Skip to main content

Professor Andrew R C Simpson

Professor of Scottish Legal History

LLB (Hons) LLM (Aberd) PhD (Cantab)

Email: andrew.simpson@ed.ac.uk

Andrew Simpson holds the Chair of Scottish Legal History at the University of Edinburgh. After graduating from the University of Aberdeen with an LLB and an LLM (by Research), he went on to receive his PhD degree from the University of Cambridge.

For ten years he was an academic member of staff at the School of Law in the University of Aberdeen, where he taught a wide range of subjects, including Foundations of Private law, Property law, Scottish Legal History, Comparative law, Succession and Trusts and Corporeal Moveable Property (Honours). He has also taught annually as a visting lecturer in Comparative law at the University of Bergen in Norway since 2015.

His research interests focus primarily on Scottish legal history and Property law, including in particular the law governing corporeal moveables. In terms of his legal historical work, much of his current research explores clarifying how sixteenth-century Scottish jurists articulated the authority of the law, and how they summarised and reorganised materials found in the volumnious texts of the law to facilitate the invention or discovery of arguments that could be used in legal practice. He is also interested in exploring how Scottish jurists engaged with different strands of contemporary continental European legal thought to articulate their views on these matters. His other legal historical work has focused on the operation of the medieval Scottish common law in the burghs, and also on the doctrinal development of specific areas of the law – notably the law governing extinctive and acquistive prescription.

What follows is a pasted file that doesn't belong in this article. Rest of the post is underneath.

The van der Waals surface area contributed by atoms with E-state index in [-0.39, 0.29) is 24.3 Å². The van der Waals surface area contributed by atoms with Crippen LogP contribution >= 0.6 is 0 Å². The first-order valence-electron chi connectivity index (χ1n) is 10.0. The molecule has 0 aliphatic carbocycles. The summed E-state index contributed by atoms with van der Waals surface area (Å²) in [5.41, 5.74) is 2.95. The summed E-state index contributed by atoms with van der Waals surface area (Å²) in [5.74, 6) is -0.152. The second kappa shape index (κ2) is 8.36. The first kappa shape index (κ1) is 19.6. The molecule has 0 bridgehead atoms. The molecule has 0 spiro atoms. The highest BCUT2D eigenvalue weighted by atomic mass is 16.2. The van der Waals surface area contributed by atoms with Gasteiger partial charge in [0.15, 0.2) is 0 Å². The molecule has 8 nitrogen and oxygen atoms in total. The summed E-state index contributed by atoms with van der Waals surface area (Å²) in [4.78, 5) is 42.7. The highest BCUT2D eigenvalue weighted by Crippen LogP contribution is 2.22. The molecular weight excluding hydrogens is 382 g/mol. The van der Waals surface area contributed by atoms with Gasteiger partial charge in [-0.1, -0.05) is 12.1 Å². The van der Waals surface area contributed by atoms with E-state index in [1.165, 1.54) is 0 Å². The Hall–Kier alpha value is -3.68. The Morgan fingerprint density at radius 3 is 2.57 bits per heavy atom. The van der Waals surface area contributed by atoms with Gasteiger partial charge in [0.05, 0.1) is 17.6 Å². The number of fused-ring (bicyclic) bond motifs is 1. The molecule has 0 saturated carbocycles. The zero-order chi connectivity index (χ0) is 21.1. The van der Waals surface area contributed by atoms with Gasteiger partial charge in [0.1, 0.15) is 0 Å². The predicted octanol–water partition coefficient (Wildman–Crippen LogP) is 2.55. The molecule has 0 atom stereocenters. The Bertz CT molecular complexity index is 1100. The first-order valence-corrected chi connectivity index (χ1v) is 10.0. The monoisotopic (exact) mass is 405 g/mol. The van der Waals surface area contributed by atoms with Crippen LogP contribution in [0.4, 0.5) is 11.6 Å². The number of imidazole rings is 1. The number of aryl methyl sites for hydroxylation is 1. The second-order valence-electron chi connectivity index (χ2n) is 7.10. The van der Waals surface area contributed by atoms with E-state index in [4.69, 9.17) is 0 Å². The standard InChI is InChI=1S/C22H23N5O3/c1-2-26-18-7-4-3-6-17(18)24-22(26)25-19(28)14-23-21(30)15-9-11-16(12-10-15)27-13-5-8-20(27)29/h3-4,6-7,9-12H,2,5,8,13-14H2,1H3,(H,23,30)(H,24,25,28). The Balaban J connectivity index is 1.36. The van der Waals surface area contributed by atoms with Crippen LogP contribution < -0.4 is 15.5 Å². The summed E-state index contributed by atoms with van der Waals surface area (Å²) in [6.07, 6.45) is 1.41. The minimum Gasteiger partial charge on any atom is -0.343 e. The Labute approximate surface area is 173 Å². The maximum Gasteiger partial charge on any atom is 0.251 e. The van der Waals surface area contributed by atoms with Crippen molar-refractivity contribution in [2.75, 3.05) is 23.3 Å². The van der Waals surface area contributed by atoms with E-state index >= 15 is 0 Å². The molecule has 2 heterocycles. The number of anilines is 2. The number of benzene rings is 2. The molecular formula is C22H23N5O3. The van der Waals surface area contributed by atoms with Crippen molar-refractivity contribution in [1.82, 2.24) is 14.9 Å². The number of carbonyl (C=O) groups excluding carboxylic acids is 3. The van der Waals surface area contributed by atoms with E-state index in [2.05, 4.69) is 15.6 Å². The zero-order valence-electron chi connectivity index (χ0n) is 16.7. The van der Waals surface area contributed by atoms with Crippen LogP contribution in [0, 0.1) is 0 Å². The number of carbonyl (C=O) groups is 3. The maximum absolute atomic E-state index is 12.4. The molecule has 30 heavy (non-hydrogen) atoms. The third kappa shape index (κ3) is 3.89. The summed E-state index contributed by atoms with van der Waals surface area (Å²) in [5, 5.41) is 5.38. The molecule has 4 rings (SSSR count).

Apart from the projects mentioned, he is currently working towards comparative research on the extent to which it is possible to speak of a distinctive and coherent Scottish legal method, in the same way that it is possible to speak of a German or Norwegian legal method. In terms of work on doctrinal Private law, he is also researching aspects of the law governing transfer of ownership of corporeal moveable property.